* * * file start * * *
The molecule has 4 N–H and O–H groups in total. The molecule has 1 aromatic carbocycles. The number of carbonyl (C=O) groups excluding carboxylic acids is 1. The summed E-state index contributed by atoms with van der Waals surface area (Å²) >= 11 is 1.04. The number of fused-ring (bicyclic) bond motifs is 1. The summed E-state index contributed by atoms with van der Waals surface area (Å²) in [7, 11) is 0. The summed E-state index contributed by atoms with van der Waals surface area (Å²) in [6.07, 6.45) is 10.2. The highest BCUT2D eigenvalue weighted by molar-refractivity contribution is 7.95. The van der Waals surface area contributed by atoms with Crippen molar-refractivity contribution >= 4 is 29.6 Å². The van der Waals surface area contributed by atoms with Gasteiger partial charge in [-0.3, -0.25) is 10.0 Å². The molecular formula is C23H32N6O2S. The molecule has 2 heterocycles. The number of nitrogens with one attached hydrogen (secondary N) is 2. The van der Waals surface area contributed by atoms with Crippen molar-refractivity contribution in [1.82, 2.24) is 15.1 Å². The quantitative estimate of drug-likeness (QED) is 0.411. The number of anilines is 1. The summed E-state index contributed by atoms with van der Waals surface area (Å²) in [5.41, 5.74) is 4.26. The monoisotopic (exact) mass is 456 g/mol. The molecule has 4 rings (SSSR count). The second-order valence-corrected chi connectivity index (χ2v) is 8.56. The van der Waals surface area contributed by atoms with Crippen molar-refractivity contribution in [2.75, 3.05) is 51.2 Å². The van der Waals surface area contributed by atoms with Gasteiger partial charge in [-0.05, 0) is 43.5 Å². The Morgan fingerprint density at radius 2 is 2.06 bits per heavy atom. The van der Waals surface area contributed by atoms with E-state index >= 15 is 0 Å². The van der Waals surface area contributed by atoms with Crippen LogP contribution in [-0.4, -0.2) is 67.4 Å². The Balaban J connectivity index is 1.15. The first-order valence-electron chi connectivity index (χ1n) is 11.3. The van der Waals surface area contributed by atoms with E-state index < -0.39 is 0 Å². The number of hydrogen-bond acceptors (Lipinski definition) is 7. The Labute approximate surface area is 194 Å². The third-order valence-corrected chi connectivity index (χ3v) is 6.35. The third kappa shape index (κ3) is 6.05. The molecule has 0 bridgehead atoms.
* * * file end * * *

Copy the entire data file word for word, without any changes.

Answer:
The molecule has 4 N–H and O–H groups in total. The molecule has 1 aromatic carbocycles. The number of carbonyl (C=O) groups excluding carboxylic acids is 1. The summed E-state index contributed by atoms with van der Waals surface area (Å²) >= 11 is 1.04. The number of fused-ring (bicyclic) bond motifs is 1. The summed E-state index contributed by atoms with van der Waals surface area (Å²) in [7, 11) is 0. The summed E-state index contributed by atoms with van der Waals surface area (Å²) in [6.07, 6.45) is 10.2. The highest BCUT2D eigenvalue weighted by molar-refractivity contribution is 7.95. The van der Waals surface area contributed by atoms with Crippen molar-refractivity contribution >= 4 is 29.6 Å². The van der Waals surface area contributed by atoms with Gasteiger partial charge in [-0.3, -0.25) is 10.0 Å². The molecular formula is C23H32N6O2S. The molecule has 2 heterocycles. The number of nitrogens with one attached hydrogen (secondary N) is 2. The van der Waals surface area contributed by atoms with Crippen molar-refractivity contribution in [1.82, 2.24) is 15.1 Å². The quantitative estimate of drug-likeness (QED) is 0.411. The number of anilines is 1. The summed E-state index contributed by atoms with van der Waals surface area (Å²) in [5.41, 5.74) is 4.26. The monoisotopic (exact) mass is 456 g/mol. The molecule has 4 rings (SSSR count). The second-order valence-corrected chi connectivity index (χ2v) is 8.56. The van der Waals surface area contributed by atoms with Crippen molar-refractivity contribution in [2.75, 3.05) is 51.2 Å². The van der Waals surface area contributed by atoms with Gasteiger partial charge in [-0.05, 0) is 43.5 Å². The Morgan fingerprint density at radius 2 is 2.06 bits per heavy atom. The van der Waals surface area contributed by atoms with E-state index >= 15 is 0 Å². The van der Waals surface area contributed by atoms with Crippen LogP contribution in [-0.4, -0.2) is 67.4 Å². The Balaban J connectivity index is 1.15. The first-order valence-electron chi connectivity index (χ1n) is 11.3. The van der Waals surface area contributed by atoms with E-state index < -0.39 is 0 Å². The number of hydrogen-bond acceptors (Lipinski definition) is 7. The Labute approximate surface area is 194 Å². The third-order valence-corrected chi connectivity index (χ3v) is 6.35. The third kappa shape index (κ3) is 6.05. The molecule has 0 bridgehead atoms.